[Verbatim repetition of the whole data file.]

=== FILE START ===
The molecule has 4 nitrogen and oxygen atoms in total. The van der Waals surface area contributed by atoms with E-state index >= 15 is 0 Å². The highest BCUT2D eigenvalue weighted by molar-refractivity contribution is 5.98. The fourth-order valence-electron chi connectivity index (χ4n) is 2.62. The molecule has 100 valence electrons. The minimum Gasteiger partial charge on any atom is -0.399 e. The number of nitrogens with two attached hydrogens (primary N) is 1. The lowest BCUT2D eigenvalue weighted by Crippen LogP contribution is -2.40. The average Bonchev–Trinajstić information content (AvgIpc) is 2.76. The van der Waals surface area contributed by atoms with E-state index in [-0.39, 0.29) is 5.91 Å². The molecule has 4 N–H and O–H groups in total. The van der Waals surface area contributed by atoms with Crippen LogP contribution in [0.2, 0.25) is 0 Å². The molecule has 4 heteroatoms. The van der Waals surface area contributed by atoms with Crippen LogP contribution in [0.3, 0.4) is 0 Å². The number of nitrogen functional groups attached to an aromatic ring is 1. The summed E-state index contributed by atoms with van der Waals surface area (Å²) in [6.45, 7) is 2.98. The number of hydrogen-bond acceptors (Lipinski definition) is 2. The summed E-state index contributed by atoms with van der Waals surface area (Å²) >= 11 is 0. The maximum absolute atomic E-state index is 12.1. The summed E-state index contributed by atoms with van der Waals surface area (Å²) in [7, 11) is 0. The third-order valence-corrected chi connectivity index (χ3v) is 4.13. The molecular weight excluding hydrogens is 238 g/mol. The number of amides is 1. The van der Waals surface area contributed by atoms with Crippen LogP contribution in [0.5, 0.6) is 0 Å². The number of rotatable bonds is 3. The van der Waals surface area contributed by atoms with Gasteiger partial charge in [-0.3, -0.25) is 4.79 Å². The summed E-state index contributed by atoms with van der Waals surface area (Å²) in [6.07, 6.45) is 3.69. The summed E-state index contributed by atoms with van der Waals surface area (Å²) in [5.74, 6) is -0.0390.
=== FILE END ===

The molecule has 4 nitrogen and oxygen atoms in total. The van der Waals surface area contributed by atoms with E-state index >= 15 is 0 Å². The highest BCUT2D eigenvalue weighted by molar-refractivity contribution is 5.98. The fourth-order valence-electron chi connectivity index (χ4n) is 2.62. The molecule has 100 valence electrons. The minimum Gasteiger partial charge on any atom is -0.399 e. The number of nitrogens with two attached hydrogens (primary N) is 1. The lowest BCUT2D eigenvalue weighted by Crippen LogP contribution is -2.40. The average Bonchev–Trinajstić information content (AvgIpc) is 2.76. The van der Waals surface area contributed by atoms with E-state index in [-0.39, 0.29) is 5.91 Å². The molecule has 4 N–H and O–H groups in total. The van der Waals surface area contributed by atoms with Crippen LogP contribution in [0.2, 0.25) is 0 Å². The molecule has 4 heteroatoms. The van der Waals surface area contributed by atoms with Crippen LogP contribution in [0.3, 0.4) is 0 Å². The number of nitrogen functional groups attached to an aromatic ring is 1. The summed E-state index contributed by atoms with van der Waals surface area (Å²) in [6.45, 7) is 2.98. The number of hydrogen-bond acceptors (Lipinski definition) is 2. The summed E-state index contributed by atoms with van der Waals surface area (Å²) >= 11 is 0. The maximum absolute atomic E-state index is 12.1. The summed E-state index contributed by atoms with van der Waals surface area (Å²) in [7, 11) is 0. The third-order valence-corrected chi connectivity index (χ3v) is 4.13. The molecular weight excluding hydrogens is 238 g/mol. The number of amides is 1. The van der Waals surface area contributed by atoms with Crippen LogP contribution in [0.5, 0.6) is 0 Å². The number of rotatable bonds is 3. The van der Waals surface area contributed by atoms with Gasteiger partial charge in [-0.3, -0.25) is 4.79 Å². The summed E-state index contributed by atoms with van der Waals surface area (Å²) in [6.07, 6.45) is 3.69. The summed E-state index contributed by atoms with van der Waals surface area (Å²) in [5.74, 6) is -0.0390.